Although not technically difficult, Chimborazo is a true slog. From the lower refuge at 4800m most partiers ascend in a single 1400m summit push. The guides I spoke with admitted that they don’t like doing it, preferring other climbs in the area like the currently closed Cotopaxi.
All too soon it was time to go. We were a large group of clients and guides and left for the summit together. We took the faster direct route, which had recently become passable do to snowfall and freezing stabilizing the loose rock in the previous days.
The first few hours of climbing passed quickly as we scrambled our way up scree, donning crampons for better grip on the increasingly snowy rocks. After the scree section we topped out on the west ridge of the mountain around 1 am. Here we took a break and roped up in preparation for the glacier above. At this point I was cold, but feeling pretty strong.
Ascending from here there is a short steep rocky section to be negotiated. After that it’s the seemingly endless snowy slog to the summit. Travel was variable, with good firm snow on the glacier, but also a great deal of breakable wind crust. Off the glacier punching through would occasionally mean sinking in to the waist as your leg fell into cracks between the rocks below.
Above 5900m I started to feel the altitude, and after 5 hours of climbing in the dark I was starting to fatigue both physically mentally. Above 6000m if I punched through the effort of extricating my leg and making the next step left me breathing hard for minutes. Although mild, I could feel the symptoms of altitude creeping in as a headache was slowly taking hold. I found myself coming up with all sorts of reasons to turn around. It was still completely dark. We moved slow and took frequent breaks, allowing me to catch my breath, but also making me very cold.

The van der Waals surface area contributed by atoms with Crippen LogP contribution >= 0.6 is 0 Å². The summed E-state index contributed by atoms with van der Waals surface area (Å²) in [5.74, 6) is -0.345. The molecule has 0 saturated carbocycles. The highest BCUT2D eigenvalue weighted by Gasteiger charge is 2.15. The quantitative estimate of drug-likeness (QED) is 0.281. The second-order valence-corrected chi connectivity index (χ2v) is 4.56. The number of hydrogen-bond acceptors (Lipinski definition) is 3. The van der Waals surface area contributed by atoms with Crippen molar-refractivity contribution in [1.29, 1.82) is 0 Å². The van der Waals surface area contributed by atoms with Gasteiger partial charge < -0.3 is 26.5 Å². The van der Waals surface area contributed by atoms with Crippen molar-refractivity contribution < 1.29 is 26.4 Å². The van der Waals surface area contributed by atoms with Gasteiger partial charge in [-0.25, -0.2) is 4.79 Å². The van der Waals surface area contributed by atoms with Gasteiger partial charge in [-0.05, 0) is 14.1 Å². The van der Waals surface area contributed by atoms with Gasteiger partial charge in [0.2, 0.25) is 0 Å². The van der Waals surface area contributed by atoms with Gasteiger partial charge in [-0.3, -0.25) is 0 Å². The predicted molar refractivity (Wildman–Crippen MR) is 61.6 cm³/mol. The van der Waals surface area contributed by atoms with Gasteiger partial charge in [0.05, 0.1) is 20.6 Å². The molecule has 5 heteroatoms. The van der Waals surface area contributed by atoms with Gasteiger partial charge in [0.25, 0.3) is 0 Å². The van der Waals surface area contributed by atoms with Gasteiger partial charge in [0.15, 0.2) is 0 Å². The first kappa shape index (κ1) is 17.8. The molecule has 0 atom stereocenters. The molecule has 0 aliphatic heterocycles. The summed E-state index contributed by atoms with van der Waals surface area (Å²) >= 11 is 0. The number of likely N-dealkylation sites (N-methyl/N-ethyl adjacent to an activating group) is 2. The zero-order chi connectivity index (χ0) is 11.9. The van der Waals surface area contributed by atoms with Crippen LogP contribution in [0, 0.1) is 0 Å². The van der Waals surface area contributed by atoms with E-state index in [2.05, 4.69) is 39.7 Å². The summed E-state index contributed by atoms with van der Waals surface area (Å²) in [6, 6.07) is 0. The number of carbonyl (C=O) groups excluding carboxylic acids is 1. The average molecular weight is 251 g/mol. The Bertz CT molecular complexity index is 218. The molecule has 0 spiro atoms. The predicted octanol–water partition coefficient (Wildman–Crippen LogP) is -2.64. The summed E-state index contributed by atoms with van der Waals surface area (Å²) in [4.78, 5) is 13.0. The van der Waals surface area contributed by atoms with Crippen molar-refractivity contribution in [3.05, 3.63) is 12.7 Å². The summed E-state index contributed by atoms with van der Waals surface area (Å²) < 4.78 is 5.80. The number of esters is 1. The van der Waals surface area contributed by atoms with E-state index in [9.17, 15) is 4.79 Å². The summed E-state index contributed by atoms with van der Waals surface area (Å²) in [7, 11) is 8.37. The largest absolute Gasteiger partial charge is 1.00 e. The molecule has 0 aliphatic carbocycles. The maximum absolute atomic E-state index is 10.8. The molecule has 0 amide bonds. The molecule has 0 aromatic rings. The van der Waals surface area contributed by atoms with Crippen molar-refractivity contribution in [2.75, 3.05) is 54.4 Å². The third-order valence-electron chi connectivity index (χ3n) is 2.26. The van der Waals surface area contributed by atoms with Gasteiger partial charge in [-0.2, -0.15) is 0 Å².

Climbing the last 200 meters to the summit was the hardest thing I have ever done. I had to dig deep for each step, and I felt ill, cold, and weak. It seemed like it took an eternity, but eventually the dawn came and we reached the bizarre ice formations that crown Volcan Chimborazo. Over head high, they formed trenches that we ascended to the Ventimilla summit at 6217m. There we waited 30 cold minutes before being rewarded by a beautiful sunrise. The true summit is 100 meters higher and seemed a stone’s through away, but thanks to the field of those bizarre ice pillars and trenches it would have taken 2-3 hours to get there. There was no discussion of going on. I think everyone, myself included, was very satisfied with the Ventimilla Summit.
Of the group that started everyone but one person made it to the top, including Aaron and Carlene. An excellent effort by all as, according to guiding company, the success rate on Chimborazo is about 30%. I think Aaron dug deeper than anyone, at times zombielike in his determination to summit. He had not been able to sleep for days before the climb.
We spent an hour on the summit, which was too long in my opinion. Feeling nausea building and a worsening headache I started pushing the guides to go down. Memories of my tough decent off of Pico de Orizaba with altitude sickness were making me a bit concerned. The guides were in the midst of a photo shoot for some promotion the lodge was doing. But they quickly packed up and we began the long walk back down to the hut.
By the time I got to the hut hours later my feet were screaming in my ski touring boots that I had worn for the climb. I napped for a few hours before I started the camper and set controls for the coast of Peru, my first peak over 6000 meters in the bag.